December Editorial: Students are Individuals, Not Just Another Number

Byline: by Caileigh Oliver

Posted: December 10, 2012

This past semester has been an emotional, and sometimes even a charged experience. The issue of making drastic changes to the college in order for it to survive is a difficult one, especially when it involves the issue of admitting men as residential students. The community has been split in their opinions on the issue, some for admitting men and others against. Some say they just want the college to stay open, and other students have protested because they believe their voices have not been heard.

The issue of the student voice is an important one, and the appearance of it not being heard is currently a major issue on campus. There is the obvious example: students have little representation on decision making bodies. Only one student was a member on the Commission on Shaping the Future of Wilson College, and she was unable to attend all meetings because she had to attend classes (after all, that is the reason she came here). Students have voiced their concerns at meetings, and provided feedback with the hope it will be considered, but the results never seem to reflect what students have said.

When it comes down to it, it isn’t just the lack of student voice that is the issue – it is the lack of recognition of students as individual beings. Over the past several months, students have been reduced to mere numbers in the work of the Commission and the Board of Trustees. There has been no recognition of the wants and needs of us as individuals – instead, we are parts of a lump sum. So many students cite the individual attention they receive from professors as being one of the reasons they chose to come to Wilson – they feel they are no longer "just a number" when they are here. To be treated as a number, another nameless face among a sea of many, is upsetting and difficult for many to accept.

It isn’t upsetting just because students are suddenly being treated as just a number – it’s upsetting because so much of the Wilson experience cannot be summed up in facts and figures, and it feels like that is being overlooked. So many incalculable things gained here at Wilson that have emotional value - traditions, friendships, self confidence - yet are not acknowledged by those who are making the decisions.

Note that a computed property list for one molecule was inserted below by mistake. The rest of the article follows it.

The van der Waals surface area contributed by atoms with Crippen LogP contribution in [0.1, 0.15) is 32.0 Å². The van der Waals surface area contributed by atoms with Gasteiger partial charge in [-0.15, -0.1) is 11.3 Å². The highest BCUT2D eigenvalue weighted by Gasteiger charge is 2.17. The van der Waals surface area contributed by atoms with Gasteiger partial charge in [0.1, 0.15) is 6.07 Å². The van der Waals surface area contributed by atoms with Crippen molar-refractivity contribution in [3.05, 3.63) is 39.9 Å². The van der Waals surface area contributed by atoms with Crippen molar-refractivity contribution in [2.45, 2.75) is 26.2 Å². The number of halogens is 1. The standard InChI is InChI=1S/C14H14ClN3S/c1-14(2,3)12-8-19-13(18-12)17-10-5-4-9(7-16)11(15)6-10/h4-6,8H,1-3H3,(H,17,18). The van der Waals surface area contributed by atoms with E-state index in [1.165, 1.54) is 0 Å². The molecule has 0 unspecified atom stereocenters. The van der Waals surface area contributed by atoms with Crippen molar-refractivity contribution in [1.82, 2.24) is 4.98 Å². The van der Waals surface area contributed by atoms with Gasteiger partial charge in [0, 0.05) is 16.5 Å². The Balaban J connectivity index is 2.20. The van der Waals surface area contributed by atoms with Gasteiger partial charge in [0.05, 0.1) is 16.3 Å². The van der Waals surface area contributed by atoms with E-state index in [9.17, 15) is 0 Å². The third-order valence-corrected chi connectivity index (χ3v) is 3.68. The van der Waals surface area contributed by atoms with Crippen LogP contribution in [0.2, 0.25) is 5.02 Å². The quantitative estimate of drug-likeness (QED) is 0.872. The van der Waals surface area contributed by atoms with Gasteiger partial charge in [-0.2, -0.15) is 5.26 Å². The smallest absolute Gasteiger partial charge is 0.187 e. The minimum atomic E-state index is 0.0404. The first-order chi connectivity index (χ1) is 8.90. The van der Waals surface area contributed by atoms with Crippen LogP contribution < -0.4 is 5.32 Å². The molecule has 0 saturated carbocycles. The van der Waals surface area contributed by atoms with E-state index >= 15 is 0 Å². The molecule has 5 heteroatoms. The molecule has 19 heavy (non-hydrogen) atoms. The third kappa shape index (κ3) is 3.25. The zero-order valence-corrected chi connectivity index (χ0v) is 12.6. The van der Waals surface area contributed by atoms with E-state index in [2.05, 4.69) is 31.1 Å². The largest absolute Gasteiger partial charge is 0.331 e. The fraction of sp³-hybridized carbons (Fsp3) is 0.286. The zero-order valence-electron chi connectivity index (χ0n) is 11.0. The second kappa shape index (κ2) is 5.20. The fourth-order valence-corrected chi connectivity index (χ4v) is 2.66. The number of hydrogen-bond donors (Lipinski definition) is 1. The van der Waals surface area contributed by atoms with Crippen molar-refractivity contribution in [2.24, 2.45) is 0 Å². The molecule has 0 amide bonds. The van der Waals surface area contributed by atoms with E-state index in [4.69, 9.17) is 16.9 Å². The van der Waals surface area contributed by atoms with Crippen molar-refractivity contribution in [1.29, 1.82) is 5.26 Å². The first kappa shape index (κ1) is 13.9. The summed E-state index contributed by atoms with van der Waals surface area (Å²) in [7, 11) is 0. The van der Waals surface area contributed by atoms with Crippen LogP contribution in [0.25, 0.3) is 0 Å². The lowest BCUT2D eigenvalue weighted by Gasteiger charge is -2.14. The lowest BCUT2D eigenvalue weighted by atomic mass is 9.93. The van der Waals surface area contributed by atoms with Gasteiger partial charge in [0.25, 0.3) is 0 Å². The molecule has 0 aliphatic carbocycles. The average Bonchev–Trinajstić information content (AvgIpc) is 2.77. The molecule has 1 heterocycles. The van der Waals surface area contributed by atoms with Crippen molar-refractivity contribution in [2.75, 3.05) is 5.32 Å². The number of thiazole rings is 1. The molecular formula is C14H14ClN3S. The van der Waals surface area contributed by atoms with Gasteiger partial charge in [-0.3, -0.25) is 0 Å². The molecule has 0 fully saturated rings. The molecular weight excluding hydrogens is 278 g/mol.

I recently had an experience of this lack of recognition of the emotional aspect of Wilson during a conversation with a member of the Board of Trustees regarding the sport of gymnastics. After finding out that I was a gymnast, this person spent several minutes talking with me about how great of a sport it is – all without mentioning the recent decision they voted on to eliminate it as a sport on campus. Even just a single mention of the Wilson gymnastics team would have been appreciated. By not remarking on it, they dismissed the experiences of the entire team here at Wilson, and all of the emotional value it had for those gymnasts who had hopes of competing for the college.

It is through actions like this – or rather, inactions – that students are led to believe that their voice, their thoughts, their feelings have no importance to those making decisions. When the decisions being made revolve around an institution that has been built on the personal touches, the emotional connections – the things that are impossible to define as mere facts and figures – it is hoped that such things will be included in the process of making these decisions. With the decision to postpone the vote, there is still hope that these priceless aspects of Wilson will be taken into consideration before a final decision is reached.

Last Updated: February 24, 2013

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